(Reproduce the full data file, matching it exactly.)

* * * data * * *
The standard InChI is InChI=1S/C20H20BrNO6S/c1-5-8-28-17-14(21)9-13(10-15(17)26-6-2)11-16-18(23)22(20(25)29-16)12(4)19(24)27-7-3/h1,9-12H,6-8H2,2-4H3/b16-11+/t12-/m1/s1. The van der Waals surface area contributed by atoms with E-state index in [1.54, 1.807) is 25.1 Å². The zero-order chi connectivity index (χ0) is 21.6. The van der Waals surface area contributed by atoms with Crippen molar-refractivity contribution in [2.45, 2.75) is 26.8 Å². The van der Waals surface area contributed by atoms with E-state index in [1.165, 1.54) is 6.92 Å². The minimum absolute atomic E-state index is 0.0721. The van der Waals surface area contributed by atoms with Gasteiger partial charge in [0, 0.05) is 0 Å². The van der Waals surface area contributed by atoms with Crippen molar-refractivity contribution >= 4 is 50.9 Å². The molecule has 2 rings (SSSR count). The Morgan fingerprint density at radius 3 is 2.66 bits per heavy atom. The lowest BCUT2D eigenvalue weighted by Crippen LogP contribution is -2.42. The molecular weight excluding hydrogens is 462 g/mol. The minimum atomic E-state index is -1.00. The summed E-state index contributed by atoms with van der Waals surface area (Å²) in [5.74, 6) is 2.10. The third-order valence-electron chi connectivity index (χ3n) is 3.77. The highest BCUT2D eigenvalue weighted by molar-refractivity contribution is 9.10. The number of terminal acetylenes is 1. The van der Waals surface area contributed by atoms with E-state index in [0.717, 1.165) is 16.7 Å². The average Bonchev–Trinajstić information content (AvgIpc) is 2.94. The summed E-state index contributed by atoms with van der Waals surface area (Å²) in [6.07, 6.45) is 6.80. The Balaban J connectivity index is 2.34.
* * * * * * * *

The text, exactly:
The standard InChI is InChI=1S/C20H20BrNO6S/c1-5-8-28-17-14(21)9-13(10-15(17)26-6-2)11-16-18(23)22(20(25)29-16)12(4)19(24)27-7-3/h1,9-12H,6-8H2,2-4H3/b16-11+/t12-/m1/s1. The van der Waals surface area contributed by atoms with E-state index in [1.54, 1.807) is 25.1 Å². The zero-order chi connectivity index (χ0) is 21.6. The van der Waals surface area contributed by atoms with Crippen molar-refractivity contribution in [2.45, 2.75) is 26.8 Å². The van der Waals surface area contributed by atoms with E-state index in [1.165, 1.54) is 6.92 Å². The minimum absolute atomic E-state index is 0.0721. The van der Waals surface area contributed by atoms with Gasteiger partial charge in [0, 0.05) is 0 Å². The van der Waals surface area contributed by atoms with Crippen molar-refractivity contribution >= 4 is 50.9 Å². The molecule has 2 rings (SSSR count). The Morgan fingerprint density at radius 3 is 2.66 bits per heavy atom. The lowest BCUT2D eigenvalue weighted by Crippen LogP contribution is -2.42. The molecular weight excluding hydrogens is 462 g/mol. The minimum atomic E-state index is -1.00. The summed E-state index contributed by atoms with van der Waals surface area (Å²) in [5.74, 6) is 2.10. The third-order valence-electron chi connectivity index (χ3n) is 3.77. The highest BCUT2D eigenvalue weighted by molar-refractivity contribution is 9.10. The number of terminal acetylenes is 1. The van der Waals surface area contributed by atoms with E-state index in [0.717, 1.165) is 16.7 Å². The average Bonchev–Trinajstić information content (AvgIpc) is 2.94. The summed E-state index contributed by atoms with van der Waals surface area (Å²) in [6.07, 6.45) is 6.80. The Balaban J connectivity index is 2.34.